A Missouri farmer blamed for running the largest organic food fraud scheme in U.S. history has died by suicide, weeks before he was to report to federal prison to begin serving a 10-year term, a coroner said Tuesday.

Livingston County Coroner Scott Lindley confirmed the death of Randy Constant in his hometown of Chillicothe, Missouri. He said Constant died in "a self-inflicted situation" and said more details would be released soon.

A federal judge sentenced Constant to prison at a hearing on Friday for leading what prosecutors dubbed the "field of schemes fraud." But he granted Constant the ability to self-report to prison in the coming weeks, after the Bureau of Prisons decided where to place him.

The death comes as federal law enforcement officials are under fire for failing to prevent the suicide of Jeffrey Epstein, who died in a Manhattan jail while awaiting trial on sex-trafficking charges.

Prosecutors say Constant falsely marketed non-organic corn and soybeans certified as organic on a massive scale. His sales equaled up to 7 percent of organic corn grown in the U.S. in 2016 and 8 percent of the organic soybeans. Overall, from 2010 to 2017, he sold more than 11.5 million bushels of grain, or enough to fill approximately 3,600 rail cars, prosecutors said.

"Randy Constant and his co-conspirators lied to the American public and cheated thousands of consumers," U.S. Attorney Peter E. Deegan, Jr. said in a statement issued Monday. "For years, Constant put personal greed and self-interest above all else."

Constant owned an Iowa-based grain brokerage, which sold his corn and soybeans primarily as feed for chickens and cattle. Those animals were then marketed for their meat and meat products that were advertised as organic.

U.S. District Judge C.J. Williams said during the sentencing hearing that Constant's fraud did "extreme and incalculable damage" to consumers and shook public confidence in the nation's organic food industry.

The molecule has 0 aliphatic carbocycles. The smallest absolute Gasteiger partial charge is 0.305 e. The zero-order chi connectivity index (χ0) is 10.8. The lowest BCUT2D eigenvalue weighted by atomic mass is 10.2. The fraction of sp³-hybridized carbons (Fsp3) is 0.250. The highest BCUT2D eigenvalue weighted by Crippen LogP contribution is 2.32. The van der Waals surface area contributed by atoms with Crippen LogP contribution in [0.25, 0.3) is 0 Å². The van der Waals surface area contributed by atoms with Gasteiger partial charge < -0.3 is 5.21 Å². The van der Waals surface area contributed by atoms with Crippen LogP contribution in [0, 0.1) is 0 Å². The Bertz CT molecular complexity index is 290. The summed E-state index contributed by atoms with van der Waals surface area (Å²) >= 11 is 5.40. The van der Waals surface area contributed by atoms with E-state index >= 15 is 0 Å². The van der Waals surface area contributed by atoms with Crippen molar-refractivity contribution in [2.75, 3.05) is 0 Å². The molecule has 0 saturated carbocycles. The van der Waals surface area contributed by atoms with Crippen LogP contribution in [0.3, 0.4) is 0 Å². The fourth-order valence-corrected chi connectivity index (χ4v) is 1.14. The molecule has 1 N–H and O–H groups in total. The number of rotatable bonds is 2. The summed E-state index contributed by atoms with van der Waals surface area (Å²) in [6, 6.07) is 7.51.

He said consumers nationwide were fooled into paying extra to buy products ranging from eggs to steak that they believed were better for the environment and their own health. Instead, they unwittingly purchased food that relied on farming practices they opposed, including the use of chemical pesticides to grow crops.

Williams also gave prison terms Friday to three Overton, Nebraska, farmers whom Constant recruited to join the scheme. Michael Potter, 41, was ordered to serve two years behind bars; James Brennan, 41, was sentenced to one year, eight months; and his father, 71-year-old Tom Brennan, was given a three-month sentence.

Prosecutors did not seek their immediate detention in federal custody, which is routine for defendants who are not seen as dangerous or flight risks.

Williams gave all four the option of entering federal custody immediately, surrendering in two weeks to a regional U.S. Marshals office, or self-reporting to the prison designated by the bureau of prisons. All four chose the final option, which typically might give them three to six more weeks of freedom before incarceration. Williams warned they would have to pay their own way and show up on time or face potential legal consequences.

Constant's attorney, Mark Weinhardt, described his client last week as a 60-year-old "pillar of the community" who had served on the school board and donated his time and money to local causes and the Methodist church. He said he was stunned by the contradiction between Constant's record of good deeds and his lengthy fraud scheme.

"Mr. Constant is a real puzzle," he said.

He said that Constant would be broke and unable to farm for the rest of his life. He had sold his home and his wife of 39 years had come out of retirement to return to teaching to support the family, Weinhardt said.

Federal prosecutors had introduced evidence that Constant was repeatedly traveling to Las Vegas during the scheme, where he gambled and spent heavily to support three women with whom he had sexual relationships.